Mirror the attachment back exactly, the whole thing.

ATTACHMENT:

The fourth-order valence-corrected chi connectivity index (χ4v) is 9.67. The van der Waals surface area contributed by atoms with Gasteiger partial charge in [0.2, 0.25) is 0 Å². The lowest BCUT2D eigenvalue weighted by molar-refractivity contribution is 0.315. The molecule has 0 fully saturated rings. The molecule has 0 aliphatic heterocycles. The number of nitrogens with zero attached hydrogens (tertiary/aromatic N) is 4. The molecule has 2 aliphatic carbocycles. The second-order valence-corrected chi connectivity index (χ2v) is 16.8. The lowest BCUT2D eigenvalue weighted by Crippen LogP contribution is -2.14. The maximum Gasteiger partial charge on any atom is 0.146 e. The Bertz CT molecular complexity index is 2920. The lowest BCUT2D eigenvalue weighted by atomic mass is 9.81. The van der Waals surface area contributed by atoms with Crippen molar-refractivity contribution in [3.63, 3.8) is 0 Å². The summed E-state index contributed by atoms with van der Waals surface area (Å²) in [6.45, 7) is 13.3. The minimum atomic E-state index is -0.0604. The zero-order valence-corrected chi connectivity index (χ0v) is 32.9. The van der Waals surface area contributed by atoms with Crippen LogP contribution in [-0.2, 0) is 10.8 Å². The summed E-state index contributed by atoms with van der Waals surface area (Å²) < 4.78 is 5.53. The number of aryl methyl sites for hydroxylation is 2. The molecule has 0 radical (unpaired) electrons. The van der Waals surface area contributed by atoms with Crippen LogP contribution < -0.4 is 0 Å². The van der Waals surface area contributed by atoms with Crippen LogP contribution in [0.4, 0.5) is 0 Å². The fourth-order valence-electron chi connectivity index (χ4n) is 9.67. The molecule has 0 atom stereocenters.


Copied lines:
The fourth-order valence-corrected chi connectivity index (χ4v) is 9.67. The van der Waals surface area contributed by atoms with Gasteiger partial charge in [0.2, 0.25) is 0 Å². The lowest BCUT2D eigenvalue weighted by molar-refractivity contribution is 0.315. The molecule has 0 fully saturated rings. The molecule has 0 aliphatic heterocycles. The number of nitrogens with zero attached hydrogens (tertiary/aromatic N) is 4. The molecule has 2 aliphatic carbocycles. The second-order valence-corrected chi connectivity index (χ2v) is 16.8. The lowest BCUT2D eigenvalue weighted by Crippen LogP contribution is -2.14. The maximum Gasteiger partial charge on any atom is 0.146 e. The Bertz CT molecular complexity index is 2920. The lowest BCUT2D eigenvalue weighted by atomic mass is 9.81. The van der Waals surface area contributed by atoms with Crippen molar-refractivity contribution in [3.63, 3.8) is 0 Å². The summed E-state index contributed by atoms with van der Waals surface area (Å²) in [6.45, 7) is 13.3. The minimum atomic E-state index is -0.0604. The zero-order valence-corrected chi connectivity index (χ0v) is 32.9. The van der Waals surface area contributed by atoms with Crippen LogP contribution in [-0.2, 0) is 10.8 Å². The summed E-state index contributed by atoms with van der Waals surface area (Å²) < 4.78 is 5.53. The number of aryl methyl sites for hydroxylation is 2. The molecule has 0 radical (unpaired) electrons. The van der Waals surface area contributed by atoms with Crippen LogP contribution < -0.4 is 0 Å². The van der Waals surface area contributed by atoms with Crippen LogP contribution in [0.4, 0.5) is 0 Å². The fourth-order valence-electron chi connectivity index (χ4n) is 9.67. The molecule has 0 atom stereocenters.